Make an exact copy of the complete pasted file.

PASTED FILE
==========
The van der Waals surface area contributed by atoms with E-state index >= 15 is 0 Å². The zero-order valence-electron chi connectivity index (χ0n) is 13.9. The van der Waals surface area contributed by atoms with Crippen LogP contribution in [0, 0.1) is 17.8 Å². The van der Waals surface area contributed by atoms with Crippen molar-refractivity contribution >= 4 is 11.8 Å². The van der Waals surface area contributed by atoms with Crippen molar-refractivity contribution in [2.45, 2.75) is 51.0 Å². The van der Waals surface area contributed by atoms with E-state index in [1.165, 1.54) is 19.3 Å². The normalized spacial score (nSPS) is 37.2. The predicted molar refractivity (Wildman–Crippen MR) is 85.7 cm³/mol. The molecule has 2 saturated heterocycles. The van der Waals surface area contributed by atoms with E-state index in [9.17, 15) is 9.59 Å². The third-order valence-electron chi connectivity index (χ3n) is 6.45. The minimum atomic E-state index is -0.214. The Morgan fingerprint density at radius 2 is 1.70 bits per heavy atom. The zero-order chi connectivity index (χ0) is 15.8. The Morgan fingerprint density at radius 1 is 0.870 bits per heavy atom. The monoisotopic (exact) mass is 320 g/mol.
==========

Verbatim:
The van der Waals surface area contributed by atoms with E-state index >= 15 is 0 Å². The zero-order valence-electron chi connectivity index (χ0n) is 13.9. The van der Waals surface area contributed by atoms with Crippen LogP contribution in [0, 0.1) is 17.8 Å². The van der Waals surface area contributed by atoms with Crippen molar-refractivity contribution >= 4 is 11.8 Å². The van der Waals surface area contributed by atoms with Crippen molar-refractivity contribution in [2.45, 2.75) is 51.0 Å². The van der Waals surface area contributed by atoms with E-state index in [1.165, 1.54) is 19.3 Å². The normalized spacial score (nSPS) is 37.2. The predicted molar refractivity (Wildman–Crippen MR) is 85.7 cm³/mol. The molecule has 2 saturated heterocycles. The van der Waals surface area contributed by atoms with E-state index in [9.17, 15) is 9.59 Å². The third-order valence-electron chi connectivity index (χ3n) is 6.45. The minimum atomic E-state index is -0.214. The Morgan fingerprint density at radius 2 is 1.70 bits per heavy atom. The zero-order chi connectivity index (χ0) is 15.8. The Morgan fingerprint density at radius 1 is 0.870 bits per heavy atom. The monoisotopic (exact) mass is 320 g/mol.